Are you planning on wearing a veil to your wedding ceremony? I often like the soft romantic look that it gives to a bride.
Just as we are discovering with some other wedding traditions, the tradition of wearing a veil has a less than romantic birth. It is believed that the origin of the tradition dates back to Roman days when the bride would wear a full-length veil that was also used as her burial shroud. I read that veils had color once, Roman veils were red and in Greek, yellow. Also, Roman beliefs were that wearing a veil would throw off the evil spirits that were potentially stalking the bride. It seems that these spirits were envious of the couples happiness and the veil/disguise tricked them. So easily fooled! So, for Roman’s the veil was certainly dual purpose. We can also look to the days when capturing a bride was all the rage…the veil is a reminder of the act of the groom, or should I say abductor throwing a sack over the prospective bride’s noggin and then carrying her off to her wedding. I think these theories seem to conflict, back in Roman days, the spirits were jealous of the bridal couple’s happiness, and then what, marriage evolved to kidnappings and then business arrangements, and then back to the modern days of marrying for love? More research may be required on this subject.
Other traditions hold that a woman wore a veil because the groom in the arranged marriage wasn’t to see the bride until the marriage was official; this was done so that the groom wouldn’t back out based on her appearance. A nice invention after all, it lets the couple focus on the business deal at hand!
Modern day veils. According to OurMarriage.com ”Veils came into vogue in the United States when Nelly Curtis wore a veil at her wedding to George Washington’s aid, Major Lawrence Lewis. Major Lewis saw his bride to be standing behind a filmy curtain and commented to her how beautiful she appeared. She then decided to veil herself for their ceremony.” She was a trend setter here in the U.S.
There are themes of the bride’s veil demonstrating the male dominance over the woman, a willingness for the wife to obey her husband. Huh? My guess is that historically (but more recent history, not ancient), society looked at the history of kidnappings, arranged marriages etc., and when wearing a veil you were acknowledging the man as the dominant one in the situation’. But wait, didn’t I wear a veil because I liked the finishing touch that it offered to my ensemble? Maybe I liked the romantic, soft look that it gave to my face! But, I digress. Again OurMarriage.com states that; “The lifting of the veil (by the groom) at the end of the ceremony symbolizes male dominance. If the bride takes the initiative in lifting it, thereby presenting herself to him, she is showing more independence. ” So, with this bold act of the bride lifting her own veil, are we are seeing the birth of ending misogamy? …the birth of the women’s right act?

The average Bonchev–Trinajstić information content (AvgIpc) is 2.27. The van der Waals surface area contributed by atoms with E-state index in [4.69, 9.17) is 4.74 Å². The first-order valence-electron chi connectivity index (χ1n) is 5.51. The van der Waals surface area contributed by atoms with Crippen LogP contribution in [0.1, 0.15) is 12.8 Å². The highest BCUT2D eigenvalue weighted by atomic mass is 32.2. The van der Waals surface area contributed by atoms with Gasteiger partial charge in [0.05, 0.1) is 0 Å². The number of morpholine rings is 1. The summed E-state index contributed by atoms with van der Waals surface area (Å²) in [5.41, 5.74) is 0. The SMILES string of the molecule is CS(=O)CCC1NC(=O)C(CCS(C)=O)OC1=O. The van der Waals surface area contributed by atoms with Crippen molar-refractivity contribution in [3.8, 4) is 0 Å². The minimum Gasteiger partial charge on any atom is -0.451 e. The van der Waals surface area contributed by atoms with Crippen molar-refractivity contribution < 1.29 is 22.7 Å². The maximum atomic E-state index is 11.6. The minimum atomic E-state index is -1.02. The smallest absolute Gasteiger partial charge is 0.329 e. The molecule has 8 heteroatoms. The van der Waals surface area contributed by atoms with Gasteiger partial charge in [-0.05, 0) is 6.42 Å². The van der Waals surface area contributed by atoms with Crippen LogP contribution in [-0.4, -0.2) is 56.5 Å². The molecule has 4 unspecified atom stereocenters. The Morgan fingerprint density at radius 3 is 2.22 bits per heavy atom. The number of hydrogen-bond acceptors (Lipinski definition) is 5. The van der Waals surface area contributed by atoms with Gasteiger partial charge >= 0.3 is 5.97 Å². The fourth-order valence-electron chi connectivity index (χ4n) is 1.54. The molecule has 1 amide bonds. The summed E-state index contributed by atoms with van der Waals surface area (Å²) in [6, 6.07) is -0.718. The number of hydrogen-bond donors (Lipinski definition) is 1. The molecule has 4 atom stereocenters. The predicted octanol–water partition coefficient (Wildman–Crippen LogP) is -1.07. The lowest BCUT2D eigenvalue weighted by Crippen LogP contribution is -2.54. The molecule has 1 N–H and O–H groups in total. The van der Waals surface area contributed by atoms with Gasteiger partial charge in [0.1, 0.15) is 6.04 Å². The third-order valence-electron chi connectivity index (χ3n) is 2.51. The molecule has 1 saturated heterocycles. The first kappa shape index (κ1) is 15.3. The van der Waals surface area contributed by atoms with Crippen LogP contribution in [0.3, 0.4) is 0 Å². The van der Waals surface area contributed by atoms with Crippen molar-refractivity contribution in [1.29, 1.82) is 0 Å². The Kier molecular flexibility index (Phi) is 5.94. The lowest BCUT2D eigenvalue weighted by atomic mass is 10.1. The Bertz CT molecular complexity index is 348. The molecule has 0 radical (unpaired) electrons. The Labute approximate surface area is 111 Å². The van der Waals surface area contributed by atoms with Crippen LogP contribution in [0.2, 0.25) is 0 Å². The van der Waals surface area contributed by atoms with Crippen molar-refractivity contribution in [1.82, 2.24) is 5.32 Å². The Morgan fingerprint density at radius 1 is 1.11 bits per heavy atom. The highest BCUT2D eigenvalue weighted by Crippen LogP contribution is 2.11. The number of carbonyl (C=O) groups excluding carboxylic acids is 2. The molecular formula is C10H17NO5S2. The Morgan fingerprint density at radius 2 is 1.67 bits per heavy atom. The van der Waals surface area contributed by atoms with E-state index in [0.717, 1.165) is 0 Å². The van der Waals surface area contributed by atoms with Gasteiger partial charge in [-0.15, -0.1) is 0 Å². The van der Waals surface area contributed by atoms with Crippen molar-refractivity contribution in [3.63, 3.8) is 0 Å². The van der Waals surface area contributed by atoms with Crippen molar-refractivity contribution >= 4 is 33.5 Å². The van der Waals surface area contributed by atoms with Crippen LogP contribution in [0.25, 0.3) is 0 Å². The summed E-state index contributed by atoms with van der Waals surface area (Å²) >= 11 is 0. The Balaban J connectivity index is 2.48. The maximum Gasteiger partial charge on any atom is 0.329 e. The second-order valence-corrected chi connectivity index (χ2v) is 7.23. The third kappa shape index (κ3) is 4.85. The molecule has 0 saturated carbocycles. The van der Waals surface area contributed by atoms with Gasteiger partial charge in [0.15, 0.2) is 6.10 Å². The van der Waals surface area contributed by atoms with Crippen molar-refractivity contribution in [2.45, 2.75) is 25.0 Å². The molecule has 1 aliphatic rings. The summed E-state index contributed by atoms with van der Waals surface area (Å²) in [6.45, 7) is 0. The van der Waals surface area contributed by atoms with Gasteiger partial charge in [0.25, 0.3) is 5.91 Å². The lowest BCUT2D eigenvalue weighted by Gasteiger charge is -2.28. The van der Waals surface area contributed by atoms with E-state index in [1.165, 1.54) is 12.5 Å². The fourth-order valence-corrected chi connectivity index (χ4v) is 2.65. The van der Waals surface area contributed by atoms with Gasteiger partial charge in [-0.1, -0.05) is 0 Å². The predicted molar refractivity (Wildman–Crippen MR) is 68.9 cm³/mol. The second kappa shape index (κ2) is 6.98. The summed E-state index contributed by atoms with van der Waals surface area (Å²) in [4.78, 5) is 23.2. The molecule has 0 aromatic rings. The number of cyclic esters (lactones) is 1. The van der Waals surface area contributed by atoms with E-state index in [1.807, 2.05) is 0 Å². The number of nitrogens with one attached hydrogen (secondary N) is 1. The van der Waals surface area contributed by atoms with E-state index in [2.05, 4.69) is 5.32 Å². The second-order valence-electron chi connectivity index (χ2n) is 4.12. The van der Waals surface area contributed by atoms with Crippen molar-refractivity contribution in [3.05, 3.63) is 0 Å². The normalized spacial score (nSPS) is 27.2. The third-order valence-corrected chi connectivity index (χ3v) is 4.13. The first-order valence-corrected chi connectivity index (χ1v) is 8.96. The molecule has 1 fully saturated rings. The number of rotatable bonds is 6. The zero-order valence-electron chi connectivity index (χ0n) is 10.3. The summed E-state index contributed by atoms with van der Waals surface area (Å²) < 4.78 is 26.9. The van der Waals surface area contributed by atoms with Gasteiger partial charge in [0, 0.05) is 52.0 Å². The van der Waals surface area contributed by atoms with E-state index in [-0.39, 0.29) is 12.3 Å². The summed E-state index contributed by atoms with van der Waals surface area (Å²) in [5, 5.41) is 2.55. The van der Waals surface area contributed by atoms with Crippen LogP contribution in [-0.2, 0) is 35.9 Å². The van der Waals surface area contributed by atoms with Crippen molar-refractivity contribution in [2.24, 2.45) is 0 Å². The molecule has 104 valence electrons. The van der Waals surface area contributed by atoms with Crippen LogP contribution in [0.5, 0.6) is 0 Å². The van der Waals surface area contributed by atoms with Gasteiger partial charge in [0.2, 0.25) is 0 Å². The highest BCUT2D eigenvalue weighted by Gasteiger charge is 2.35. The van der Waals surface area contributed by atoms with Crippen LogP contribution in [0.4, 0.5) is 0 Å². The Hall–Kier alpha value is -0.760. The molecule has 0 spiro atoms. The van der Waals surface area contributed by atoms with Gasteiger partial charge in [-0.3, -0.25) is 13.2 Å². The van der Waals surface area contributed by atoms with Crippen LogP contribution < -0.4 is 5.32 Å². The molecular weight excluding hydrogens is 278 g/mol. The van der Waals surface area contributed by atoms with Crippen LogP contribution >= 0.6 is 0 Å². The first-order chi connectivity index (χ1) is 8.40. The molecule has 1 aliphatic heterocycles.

Are we women throwing aside the symbolic submission in a marriage, i.e., the veil, by not wearing a veil to our weddings? Are we wearing a veil to say “hey, I think this makes me look pretty and romantic; and, I may do your laundry from time to time, but don’t ask me to obey you! Honestly, when I got married, I did not know the history behind this tradition, I just thought the veil looked cool.
I just tried out my new Mola Demi Beauty Dish on an engagement shoot yesterday. I am completely impressed with the light it puts out! I love the light fall off, and the harsher (than softbox or umbrella) shadows, giving a more defined shape to faces, while still remaining soft on the light side of the subject. I will be using this for weddings for sure!
- Light: Paul C Buff Einstien, fired with Cyber Sync, power by Vagabond Mini
- Light at Camera Left just out of frame, at about 2′ above subjects
- The sock was on the Dish
- Shot on a sunny, late afternoon
Here are a couple images shot with it:
This weekend was a busy one, with two Denver Engagement sessions, for some of our awesome 2012 Wedding clients. For this session I met Michelle & Jimmy at the Denver Beer Co for a beer and chat about their wedding. If you haven’t checked out the Brewery yet, what are you waiting for? Amazing beer! The plan for the day was to follow the actual path of an elaborate Engagement that Jimmy planned, that included bar hoping across town, and finishing at the Oxford Hotel. Saturday’s session was the first of two sessions that we will be doing to fully cover replication of the Engagement day! Look out for Part Two in the Spring of 2012!
“To be continued”!!!
A couple weekends ago we did two distinctly different Engagement shoots. The one below this post at the Clock Tower, with an urban feel, and this one at St Mary’s Glacier (and then into Idaho Springs) for Matt and Allison. I love mixing up the looks to match the personalities of our clients. Let us know what you think, by posting your comments at the bottom of this post. Enjoy!